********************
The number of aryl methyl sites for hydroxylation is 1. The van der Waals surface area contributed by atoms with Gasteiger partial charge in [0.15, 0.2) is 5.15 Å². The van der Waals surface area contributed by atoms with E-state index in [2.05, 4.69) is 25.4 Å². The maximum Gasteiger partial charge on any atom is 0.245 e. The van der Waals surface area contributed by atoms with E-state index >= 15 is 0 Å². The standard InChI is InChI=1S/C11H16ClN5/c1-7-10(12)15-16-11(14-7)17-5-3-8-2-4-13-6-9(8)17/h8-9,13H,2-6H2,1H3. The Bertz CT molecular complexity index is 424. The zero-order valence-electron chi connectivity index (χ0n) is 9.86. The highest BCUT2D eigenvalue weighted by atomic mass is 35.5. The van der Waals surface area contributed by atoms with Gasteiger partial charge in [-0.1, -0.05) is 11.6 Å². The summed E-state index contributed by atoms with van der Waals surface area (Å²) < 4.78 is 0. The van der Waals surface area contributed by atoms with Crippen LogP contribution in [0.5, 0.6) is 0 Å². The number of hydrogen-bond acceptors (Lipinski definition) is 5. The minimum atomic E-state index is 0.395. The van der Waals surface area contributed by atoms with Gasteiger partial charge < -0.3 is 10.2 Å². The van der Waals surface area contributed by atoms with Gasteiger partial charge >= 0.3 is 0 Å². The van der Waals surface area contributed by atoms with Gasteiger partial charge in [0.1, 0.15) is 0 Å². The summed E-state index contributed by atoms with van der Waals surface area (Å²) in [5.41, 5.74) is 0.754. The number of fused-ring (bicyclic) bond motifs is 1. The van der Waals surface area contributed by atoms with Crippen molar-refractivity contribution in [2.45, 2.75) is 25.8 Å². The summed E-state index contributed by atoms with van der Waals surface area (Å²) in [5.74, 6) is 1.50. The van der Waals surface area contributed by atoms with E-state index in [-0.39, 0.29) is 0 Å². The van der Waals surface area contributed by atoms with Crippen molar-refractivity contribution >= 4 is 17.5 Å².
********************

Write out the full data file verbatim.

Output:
The number of aryl methyl sites for hydroxylation is 1. The van der Waals surface area contributed by atoms with Gasteiger partial charge in [0.15, 0.2) is 5.15 Å². The van der Waals surface area contributed by atoms with E-state index in [2.05, 4.69) is 25.4 Å². The maximum Gasteiger partial charge on any atom is 0.245 e. The van der Waals surface area contributed by atoms with E-state index >= 15 is 0 Å². The standard InChI is InChI=1S/C11H16ClN5/c1-7-10(12)15-16-11(14-7)17-5-3-8-2-4-13-6-9(8)17/h8-9,13H,2-6H2,1H3. The Bertz CT molecular complexity index is 424. The zero-order valence-electron chi connectivity index (χ0n) is 9.86. The highest BCUT2D eigenvalue weighted by atomic mass is 35.5. The van der Waals surface area contributed by atoms with Gasteiger partial charge in [-0.1, -0.05) is 11.6 Å². The summed E-state index contributed by atoms with van der Waals surface area (Å²) < 4.78 is 0. The van der Waals surface area contributed by atoms with Crippen LogP contribution in [0.5, 0.6) is 0 Å². The number of hydrogen-bond acceptors (Lipinski definition) is 5. The minimum atomic E-state index is 0.395. The van der Waals surface area contributed by atoms with Gasteiger partial charge < -0.3 is 10.2 Å². The van der Waals surface area contributed by atoms with Gasteiger partial charge >= 0.3 is 0 Å². The van der Waals surface area contributed by atoms with Gasteiger partial charge in [0.1, 0.15) is 0 Å². The summed E-state index contributed by atoms with van der Waals surface area (Å²) in [5.41, 5.74) is 0.754. The number of fused-ring (bicyclic) bond motifs is 1. The van der Waals surface area contributed by atoms with Crippen molar-refractivity contribution in [2.45, 2.75) is 25.8 Å². The summed E-state index contributed by atoms with van der Waals surface area (Å²) in [5.74, 6) is 1.50. The van der Waals surface area contributed by atoms with E-state index in [-0.39, 0.29) is 0 Å². The van der Waals surface area contributed by atoms with Crippen molar-refractivity contribution >= 4 is 17.5 Å².